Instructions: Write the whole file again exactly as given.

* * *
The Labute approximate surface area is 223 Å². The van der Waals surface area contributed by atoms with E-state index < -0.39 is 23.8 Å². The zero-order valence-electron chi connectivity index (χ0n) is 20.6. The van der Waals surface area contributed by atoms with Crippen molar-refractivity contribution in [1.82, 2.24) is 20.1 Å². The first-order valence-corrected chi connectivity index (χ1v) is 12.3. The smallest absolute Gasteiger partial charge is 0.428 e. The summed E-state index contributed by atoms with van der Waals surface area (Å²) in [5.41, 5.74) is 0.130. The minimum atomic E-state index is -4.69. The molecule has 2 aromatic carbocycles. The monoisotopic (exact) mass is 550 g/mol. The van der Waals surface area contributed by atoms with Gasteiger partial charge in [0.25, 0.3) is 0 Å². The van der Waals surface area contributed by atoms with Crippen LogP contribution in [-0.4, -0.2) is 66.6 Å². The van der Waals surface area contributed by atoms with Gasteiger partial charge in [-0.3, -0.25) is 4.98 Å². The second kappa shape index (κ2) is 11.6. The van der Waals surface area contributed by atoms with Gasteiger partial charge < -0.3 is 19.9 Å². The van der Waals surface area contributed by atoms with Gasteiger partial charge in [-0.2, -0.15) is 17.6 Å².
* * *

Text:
The Labute approximate surface area is 223 Å². The van der Waals surface area contributed by atoms with E-state index < -0.39 is 23.8 Å². The zero-order valence-electron chi connectivity index (χ0n) is 20.6. The van der Waals surface area contributed by atoms with Crippen molar-refractivity contribution in [1.82, 2.24) is 20.1 Å². The first-order valence-corrected chi connectivity index (χ1v) is 12.3. The smallest absolute Gasteiger partial charge is 0.428 e. The summed E-state index contributed by atoms with van der Waals surface area (Å²) in [5.41, 5.74) is 0.130. The minimum atomic E-state index is -4.69. The molecule has 2 aromatic carbocycles. The monoisotopic (exact) mass is 550 g/mol. The van der Waals surface area contributed by atoms with Gasteiger partial charge in [0.25, 0.3) is 0 Å². The van der Waals surface area contributed by atoms with Crippen LogP contribution in [-0.4, -0.2) is 66.6 Å². The van der Waals surface area contributed by atoms with Gasteiger partial charge in [-0.3, -0.25) is 4.98 Å². The second kappa shape index (κ2) is 11.6. The van der Waals surface area contributed by atoms with Gasteiger partial charge < -0.3 is 19.9 Å². The van der Waals surface area contributed by atoms with Gasteiger partial charge in [-0.2, -0.15) is 17.6 Å².